The latest issue of Beneath Ceaseless Skies brings two novelettes about invasion, about resistance (or lack of). About two queer characters dealing with the prospect of their home being conquered. Of having to make hard decisions between what their heart wants and what’s expected of them. In both cases, what’s expected might win out, but the two stories have two very different takes on what that means. In one, that means a character submitting to the need to sacrifice for a cause, for justice, for the hope of a future. In the other, that means a character submitting to corruption, to lies, to a betrayal of what and who they are. It’s some emotionally powerful and devastating work, and I’ll get right to the reviews!
|Art by Vladimir Manyukhin|
“Girls with Needles and Frost” by Jenny Rae Rappaport (8265 words)
No Spoilers: Roza works in a dressmaker’s shop, the dressmaker herself something like her mother, the other young women she lives with like her sisters (though one of them is also her lover). Things aren’t well, though. Not with a foreign power occupying her nation. Not with most of the men having been sent to labor camps. Nots with soldiers in the streets and in their homes trying to make sure that they can’t make the color purple, all because of a story, a myth, a promise that if every window has a purple star in it, a dragon will come and will drive off the invaders. And Roza finds herself in the center of the movement to make sure that happens. That, while she’s also somewhat compromised by a soldier who suspects what she’s doing. A soldier that might feel more for her than is proper, and that she in turns cares more about than she should. It’s a wrenching story about loyalty, about resistance, and about sacrifice.
Keywords: Dragons, Sewing, Occupation, CW- Executions, Queer MC, Resistance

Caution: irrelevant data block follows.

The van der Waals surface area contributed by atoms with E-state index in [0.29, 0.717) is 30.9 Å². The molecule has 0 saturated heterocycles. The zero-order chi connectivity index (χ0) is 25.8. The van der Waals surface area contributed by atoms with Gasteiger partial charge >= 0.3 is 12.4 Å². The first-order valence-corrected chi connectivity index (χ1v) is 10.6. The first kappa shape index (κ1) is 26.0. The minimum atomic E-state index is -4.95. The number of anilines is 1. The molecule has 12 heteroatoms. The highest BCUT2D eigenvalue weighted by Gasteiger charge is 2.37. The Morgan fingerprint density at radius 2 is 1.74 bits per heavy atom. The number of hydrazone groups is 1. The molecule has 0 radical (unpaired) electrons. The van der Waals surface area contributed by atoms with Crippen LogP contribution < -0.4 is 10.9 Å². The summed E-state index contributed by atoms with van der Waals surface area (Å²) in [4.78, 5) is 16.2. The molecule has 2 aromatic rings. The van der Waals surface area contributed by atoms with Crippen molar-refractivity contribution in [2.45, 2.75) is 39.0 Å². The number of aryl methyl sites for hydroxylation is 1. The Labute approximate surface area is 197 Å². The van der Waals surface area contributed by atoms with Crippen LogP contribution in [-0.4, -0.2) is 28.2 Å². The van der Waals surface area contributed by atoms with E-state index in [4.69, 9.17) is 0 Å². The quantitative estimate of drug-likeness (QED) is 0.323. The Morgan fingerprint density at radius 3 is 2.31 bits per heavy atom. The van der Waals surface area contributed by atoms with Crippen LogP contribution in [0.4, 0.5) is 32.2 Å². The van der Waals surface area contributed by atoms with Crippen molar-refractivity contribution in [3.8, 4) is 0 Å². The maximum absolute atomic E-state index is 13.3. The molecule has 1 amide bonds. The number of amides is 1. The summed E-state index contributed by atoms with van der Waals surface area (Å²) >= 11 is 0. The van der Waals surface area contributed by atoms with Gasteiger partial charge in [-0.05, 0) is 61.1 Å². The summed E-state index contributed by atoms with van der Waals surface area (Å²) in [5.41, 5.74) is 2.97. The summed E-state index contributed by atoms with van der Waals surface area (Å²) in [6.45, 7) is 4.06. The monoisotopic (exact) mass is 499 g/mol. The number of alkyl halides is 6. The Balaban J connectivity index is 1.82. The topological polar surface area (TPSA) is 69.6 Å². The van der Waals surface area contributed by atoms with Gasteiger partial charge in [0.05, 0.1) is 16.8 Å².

Review: I love the messy, wrenching feel of this, the way that Roza is pulled in so many directions, unsure of what she wants, sure at least that it probably doesn’t matter, that things are beyond her, and that her duty, as much as it’s nice to pretend it might be otherwise, is pretty well set. Because from the start she knows about the price, the cost of the dragon’s assistance. And from the start she knows that she’s the heir to her Mistress’s role, the leadership of the resistance, the organization of summoning this dragon that will crush whatever fragile peace she has, whatever joy she can steal from this occupation, this war that is not a war. The story does a beautiful job of world building and character building, setting Roza up as someone who rebels in ways against the role she’s fallen into as the smart one. It’s as if to me she yearns to be foolish, to not worry about things, to act impulsively and selfishly. And yet, even so, she has little choice in any of this. If she doesn’t go along with her fling with the soldier, he might expose her and ruin everything. If she doesn’t step into the void left when her Mistress is executed, then the resistance might fail. It’s on her to hold it all together, and I feel so hard that feeling of telling so many lies, feeling so many lies, that it becomes all there is. None of it is “truly” Roza because the possibility to be true to herself was taken by the war. By the necessity that she be all these different things to all these different people. Now it’s all who she’s pretending to be, who she might at times wish to be, but the question of who she would be can’t survive. Can’t stand up to the reality of the situation. And in the end it feels like to me she knew where she’d end up. She hated it, resented it, because it’s not fair, because she wants a life, a hope, but she never ran from it. Never rejected it. She only ever worked toward that fate, that end, knowing that it’s her choice, knowing that she’d make it again. A fantastic read!